Coordinating Council on Children with Incarcerated Parents (CCCwIP)

There is no single story that describes what it is like for a child to have a parent who is incarcerated. The experience depends on diverse factors, including the quality of the parent-child relationship prior to incarceration, the degree of household stability following the incarceration, and the child’s age, developmental level, and individual personality.

Although it is challenging to disentangle the effects of parental incarceration from other risk factors that children may have experienced prior to a parent’s incarceration, parental incarceration is now recognized as an “adverse childhood experience” (ACE) of the type that can significantly increase the likelihood of long-time negative outcomes for children. Parental incarceration is distinguished from other adverse childhood experiences by the unique combination of trauma, shame, and stigma. This can increase feelings of isolation and alienation that keep children, caregivers, and parents from seeking services.

Visiting a parent in the county jail can help alleviate any fears a child may have about their parent’s welfare. Visiting an incarcerated parent can be calming for a child and the physical contact of a hug or holding an infant are beneficial to most children’s emotional and psychological well-being. For very young children visiting with a parent can provide necessary stimulation for continued strengthening of the parent-child bond.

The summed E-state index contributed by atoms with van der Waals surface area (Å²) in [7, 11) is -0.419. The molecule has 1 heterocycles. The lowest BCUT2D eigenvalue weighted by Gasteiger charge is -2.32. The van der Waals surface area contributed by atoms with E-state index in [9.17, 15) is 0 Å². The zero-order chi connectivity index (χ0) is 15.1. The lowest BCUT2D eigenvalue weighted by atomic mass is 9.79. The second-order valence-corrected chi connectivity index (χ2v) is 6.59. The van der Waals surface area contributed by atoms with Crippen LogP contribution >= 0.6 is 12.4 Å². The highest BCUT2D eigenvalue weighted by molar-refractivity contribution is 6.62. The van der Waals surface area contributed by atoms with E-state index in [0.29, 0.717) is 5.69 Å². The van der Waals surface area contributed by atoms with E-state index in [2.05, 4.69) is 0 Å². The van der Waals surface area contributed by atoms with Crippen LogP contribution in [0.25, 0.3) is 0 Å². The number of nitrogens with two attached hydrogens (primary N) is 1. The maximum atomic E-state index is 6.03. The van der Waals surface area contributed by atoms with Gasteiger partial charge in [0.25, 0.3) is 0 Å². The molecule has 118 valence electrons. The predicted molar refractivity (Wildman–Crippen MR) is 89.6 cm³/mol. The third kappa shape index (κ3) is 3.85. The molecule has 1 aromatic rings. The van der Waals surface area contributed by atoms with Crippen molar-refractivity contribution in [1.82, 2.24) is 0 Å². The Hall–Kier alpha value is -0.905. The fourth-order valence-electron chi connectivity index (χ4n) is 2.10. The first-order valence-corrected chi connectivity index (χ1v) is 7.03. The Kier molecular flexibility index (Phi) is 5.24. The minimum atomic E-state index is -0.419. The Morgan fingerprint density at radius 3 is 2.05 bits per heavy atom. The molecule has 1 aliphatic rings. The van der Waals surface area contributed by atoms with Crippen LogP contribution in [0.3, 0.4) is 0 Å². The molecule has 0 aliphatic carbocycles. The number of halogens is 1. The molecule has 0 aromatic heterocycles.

Child development and attachment theory emphasize the importance of physical contact between young children and their parents. Children who are unable to visit their parents who are incarcerated are at an increased risk for insecure attachment, potentially hindering healthy development.  In New York State, only one county jail allows full physical contact visiting between child and a parent who is incarcerated. Columbia County Jail has an enhanced visiting program for children and parents. The program is in close collaboration with community based organization, Greater Hudson Promise Neighborhood. 

Columbia County Leads the WAY! The video I'M ALL IN showcases the enhanced visiting program at Columbia County jail. Please watch & share with your network of contacts in your county. 


For more information on taking care of a child who has a parent who is incarcerated, please contact:

Little Kids, Big Challenges: Incarceration, a Sesame Workshop Toolkit is available here, 

Elmo and Fairy

Safeguarding Children of Arrested Parents Roll Call Training Video: Albany, NY Police Department Highlighted

The Bureau of Justice Assistance (BJA) and the International Association of Chiefs of Police (IACP) collaborated on the creation of the Safeguarding Children of Arrested Parents Roll Call Training Video based on the IACP/BJA Model Policy. This short video (link is external) (16:42 minutes) is intended to introduce the Model Policy to law enforcement agencies. The Policy discusses the scope of the problem and challenges for responding officers, as well as outlines implementation strategies (from pre-arrest to booking to follow-up to ensure that impacted children are safeguarded). The video also includes interviews with law enforcement leaders, police officers, mental health practitioners, and children of arrested parents.